Day 6: packing bikes for first time, and taking a train half way.

We spent the morning packing our bikes to be ridden for the first time, I knew it would take long, and it took about five hours. We pulled out about an hour later than we had planned. We sent Kenny ahead to go to the bike shop for a few new parts, and repairs. When we got to the arch de triumph I hopped on Kimballs 20 inch bike, and rode around the arches super busy roundabout. I got a lot of crazy looks. It was awesome.

Getting on the train was rough. The first train, we had 20 minutes to catch. Dan went ahead and started prepping everyone else, but the platform was in a different place than we thought, so they had a lot of running around to do and they were about 2 minutes late, and very winded! We had only made it by about three minutes, but we had their tickets so we needed to wait for them. Frantically running to the platform, but we had missed it. A bit of a letdown. We then went back to another train after waiting an hour, but the train before it had been canceled and there was no room. The train conductor gave us quite a fit as we tried to put bikes on. Our row of bikes was very intimidating, and I think that was the problem.
We learned from that and decided that we would get the Stewart’s on, then the Pugmires and Dian, and then my family next. Anyone that didn’t get on the last 9:30 train would ride the hour back to the campsite and try again tomorrow. So we are focused on getting the Stewart’s on the next train. We unloaded all of their panniers, so it didn’t look like they had a lot of gear with their bikes when they went rolling up there, all of the bike panniers were taken off. We got seven bikes on the train, and even had two of them stacked on top of the upright bikes. It was a very tight fit but we got them on the train.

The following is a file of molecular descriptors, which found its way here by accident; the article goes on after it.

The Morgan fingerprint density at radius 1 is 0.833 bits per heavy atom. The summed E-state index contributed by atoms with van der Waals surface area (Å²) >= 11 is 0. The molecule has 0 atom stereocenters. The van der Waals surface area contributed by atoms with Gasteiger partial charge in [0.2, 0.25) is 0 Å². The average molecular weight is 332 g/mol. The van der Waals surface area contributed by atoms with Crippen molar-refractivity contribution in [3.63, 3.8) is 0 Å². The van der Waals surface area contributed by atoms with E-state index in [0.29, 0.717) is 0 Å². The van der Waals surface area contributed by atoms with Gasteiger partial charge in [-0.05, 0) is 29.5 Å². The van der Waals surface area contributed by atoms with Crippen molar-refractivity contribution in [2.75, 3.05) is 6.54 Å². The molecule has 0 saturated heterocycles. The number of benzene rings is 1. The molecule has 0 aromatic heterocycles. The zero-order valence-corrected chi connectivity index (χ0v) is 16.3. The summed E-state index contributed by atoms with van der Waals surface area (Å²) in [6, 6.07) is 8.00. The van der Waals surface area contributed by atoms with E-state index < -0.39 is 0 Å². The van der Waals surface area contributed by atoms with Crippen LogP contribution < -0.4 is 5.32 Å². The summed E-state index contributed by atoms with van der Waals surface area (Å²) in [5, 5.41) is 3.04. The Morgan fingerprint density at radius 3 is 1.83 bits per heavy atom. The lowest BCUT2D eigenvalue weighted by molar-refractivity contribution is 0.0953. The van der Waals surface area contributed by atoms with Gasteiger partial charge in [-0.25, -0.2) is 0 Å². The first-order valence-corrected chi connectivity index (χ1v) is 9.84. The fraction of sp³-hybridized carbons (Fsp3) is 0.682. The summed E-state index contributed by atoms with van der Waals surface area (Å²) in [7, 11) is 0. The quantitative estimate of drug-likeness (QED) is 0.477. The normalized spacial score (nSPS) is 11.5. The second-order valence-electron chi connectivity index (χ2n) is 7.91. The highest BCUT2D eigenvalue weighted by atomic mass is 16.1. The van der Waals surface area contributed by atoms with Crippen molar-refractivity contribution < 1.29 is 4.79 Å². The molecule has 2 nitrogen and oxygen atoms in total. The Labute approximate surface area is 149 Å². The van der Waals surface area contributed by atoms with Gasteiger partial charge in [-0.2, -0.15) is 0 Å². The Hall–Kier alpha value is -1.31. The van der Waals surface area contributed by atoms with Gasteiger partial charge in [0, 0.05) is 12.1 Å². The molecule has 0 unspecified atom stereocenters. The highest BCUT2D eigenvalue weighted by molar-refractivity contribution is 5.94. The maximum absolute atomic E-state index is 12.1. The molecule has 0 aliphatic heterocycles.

After all if that, we all ended up getting on the next train two hours later. We were very glad to be out of Paris and on the the rest of our journey.

As we arrived the the Le Mans station we spoke with the Stewarts and they decided they’d just sleep in front of the train station and catch the 6am train. I’ve already used up the airport / train station overnight stay allowance with Brittany:)  so she opted that we would ride to the campsite 5 miles away and take a later train that day.

We ate some Kababs right across the train station and got each of the kids a soda, then rolled out at 1:30. We felt fine about the ride, Le Mans was pretty much shut down for the night. It was a ghost town and on the 5 mile drive we only saw about 3 cars. At one point google maps took us down a very small path through the country that was more like a single track trail. A bit creepy at 2am. Kimball was a stud, and did quite well for an 8 year old who’s parents made him ride at 2am to get to the campsite. By 230am we made it to Camping Le pont Roman.

We pulled off into a farmers field earlier on the ride, but just decided to keep riding to the campsite where we wouldn’t have to wake up when the sun rose. The abundance of stinging neddle helped with that decision.

Oh the other detail I left off, was halfway to the campsite we realized that Kenny was carrying three of our sleeping bags. The Pugmire’s offered to have their baby sleep with them, and that only left us with two short. We ended up putting Kimball and Bennett in the same bag, and then Brittany and I shared a sleeping bag draping it over us. Not too bad, as it wasn’t too cold. I included a picture of what things look like when I woke up…

The end – now here’s some tips for riding trains with bikes.

– Have the panniers either taken off the bike ahead of time, or in a way that makes them easy to remove.

– In France, they say they don’t allow baby trailers, so either fold it down or plead ignorance. They’re generally nice and forgiving.

– Be assertive, realize that more bikes can fit in a small space than you think. Don’t ask permission because you’re an inconvenience and it’s easy to say no. ( I hate to admit this, as it’s quite the scarcity mindset, but this has been proven true on many occasions.)

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